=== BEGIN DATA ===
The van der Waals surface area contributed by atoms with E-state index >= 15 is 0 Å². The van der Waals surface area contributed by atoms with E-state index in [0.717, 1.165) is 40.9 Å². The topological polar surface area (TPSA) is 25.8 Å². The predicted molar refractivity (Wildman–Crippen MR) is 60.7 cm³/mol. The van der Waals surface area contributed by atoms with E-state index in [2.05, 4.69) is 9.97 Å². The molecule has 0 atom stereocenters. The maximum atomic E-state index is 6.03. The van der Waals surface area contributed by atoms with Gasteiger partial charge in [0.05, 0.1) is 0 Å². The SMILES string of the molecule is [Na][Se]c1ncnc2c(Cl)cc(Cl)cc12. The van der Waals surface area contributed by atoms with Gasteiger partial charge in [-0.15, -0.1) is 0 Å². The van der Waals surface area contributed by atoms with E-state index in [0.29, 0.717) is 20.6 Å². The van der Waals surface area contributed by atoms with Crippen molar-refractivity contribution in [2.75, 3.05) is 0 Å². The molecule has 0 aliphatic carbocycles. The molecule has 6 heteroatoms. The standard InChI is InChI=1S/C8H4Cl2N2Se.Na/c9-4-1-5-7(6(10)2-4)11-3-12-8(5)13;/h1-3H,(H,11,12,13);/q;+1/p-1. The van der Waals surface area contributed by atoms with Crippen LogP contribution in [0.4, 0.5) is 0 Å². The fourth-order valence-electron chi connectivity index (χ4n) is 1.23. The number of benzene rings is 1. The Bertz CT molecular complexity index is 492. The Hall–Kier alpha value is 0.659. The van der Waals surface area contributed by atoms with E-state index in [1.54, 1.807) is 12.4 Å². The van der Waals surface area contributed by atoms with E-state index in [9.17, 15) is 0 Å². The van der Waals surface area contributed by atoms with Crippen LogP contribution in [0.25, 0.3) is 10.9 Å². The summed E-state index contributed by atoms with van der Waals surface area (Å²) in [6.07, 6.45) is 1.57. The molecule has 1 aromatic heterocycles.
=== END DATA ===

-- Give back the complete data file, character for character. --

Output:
The van der Waals surface area contributed by atoms with E-state index >= 15 is 0 Å². The van der Waals surface area contributed by atoms with E-state index in [0.717, 1.165) is 40.9 Å². The topological polar surface area (TPSA) is 25.8 Å². The predicted molar refractivity (Wildman–Crippen MR) is 60.7 cm³/mol. The van der Waals surface area contributed by atoms with E-state index in [2.05, 4.69) is 9.97 Å². The molecule has 0 atom stereocenters. The maximum atomic E-state index is 6.03. The van der Waals surface area contributed by atoms with Gasteiger partial charge in [0.05, 0.1) is 0 Å². The SMILES string of the molecule is [Na][Se]c1ncnc2c(Cl)cc(Cl)cc12. The van der Waals surface area contributed by atoms with Gasteiger partial charge in [-0.15, -0.1) is 0 Å². The van der Waals surface area contributed by atoms with E-state index in [0.29, 0.717) is 20.6 Å². The van der Waals surface area contributed by atoms with Crippen molar-refractivity contribution in [2.75, 3.05) is 0 Å². The molecule has 0 aliphatic carbocycles. The molecule has 6 heteroatoms. The standard InChI is InChI=1S/C8H4Cl2N2Se.Na/c9-4-1-5-7(6(10)2-4)11-3-12-8(5)13;/h1-3H,(H,11,12,13);/q;+1/p-1. The van der Waals surface area contributed by atoms with Crippen LogP contribution in [0.4, 0.5) is 0 Å². The fourth-order valence-electron chi connectivity index (χ4n) is 1.23. The number of benzene rings is 1. The Bertz CT molecular complexity index is 492. The Hall–Kier alpha value is 0.659. The van der Waals surface area contributed by atoms with E-state index in [1.54, 1.807) is 12.4 Å². The van der Waals surface area contributed by atoms with E-state index in [9.17, 15) is 0 Å². The van der Waals surface area contributed by atoms with Crippen LogP contribution in [0.25, 0.3) is 10.9 Å². The summed E-state index contributed by atoms with van der Waals surface area (Å²) in [6.07, 6.45) is 1.57. The molecule has 1 aromatic heterocycles.